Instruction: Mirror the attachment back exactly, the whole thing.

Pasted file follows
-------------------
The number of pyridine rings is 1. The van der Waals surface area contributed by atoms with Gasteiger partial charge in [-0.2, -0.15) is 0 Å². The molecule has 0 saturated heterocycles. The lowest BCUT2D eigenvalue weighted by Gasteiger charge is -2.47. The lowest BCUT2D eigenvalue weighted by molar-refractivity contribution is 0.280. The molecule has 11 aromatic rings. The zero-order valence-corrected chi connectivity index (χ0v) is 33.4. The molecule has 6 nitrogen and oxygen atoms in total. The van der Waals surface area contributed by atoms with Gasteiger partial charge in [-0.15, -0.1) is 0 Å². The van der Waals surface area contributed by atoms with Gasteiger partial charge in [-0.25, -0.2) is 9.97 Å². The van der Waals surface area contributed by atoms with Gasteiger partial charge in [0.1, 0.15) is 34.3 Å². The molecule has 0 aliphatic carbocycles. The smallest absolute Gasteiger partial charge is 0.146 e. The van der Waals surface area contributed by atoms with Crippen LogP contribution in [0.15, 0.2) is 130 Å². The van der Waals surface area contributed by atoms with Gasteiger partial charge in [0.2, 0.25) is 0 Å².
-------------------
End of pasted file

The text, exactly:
The number of pyridine rings is 1. The van der Waals surface area contributed by atoms with Gasteiger partial charge in [-0.2, -0.15) is 0 Å². The molecule has 0 saturated heterocycles. The lowest BCUT2D eigenvalue weighted by Gasteiger charge is -2.47. The lowest BCUT2D eigenvalue weighted by molar-refractivity contribution is 0.280. The molecule has 11 aromatic rings. The zero-order valence-corrected chi connectivity index (χ0v) is 33.4. The molecule has 6 nitrogen and oxygen atoms in total. The van der Waals surface area contributed by atoms with Gasteiger partial charge in [-0.15, -0.1) is 0 Å². The van der Waals surface area contributed by atoms with Gasteiger partial charge in [-0.25, -0.2) is 9.97 Å². The van der Waals surface area contributed by atoms with Gasteiger partial charge in [0.1, 0.15) is 34.3 Å². The molecule has 0 aliphatic carbocycles. The smallest absolute Gasteiger partial charge is 0.146 e. The van der Waals surface area contributed by atoms with Crippen LogP contribution in [0.15, 0.2) is 130 Å². The van der Waals surface area contributed by atoms with Gasteiger partial charge in [0.2, 0.25) is 0 Å².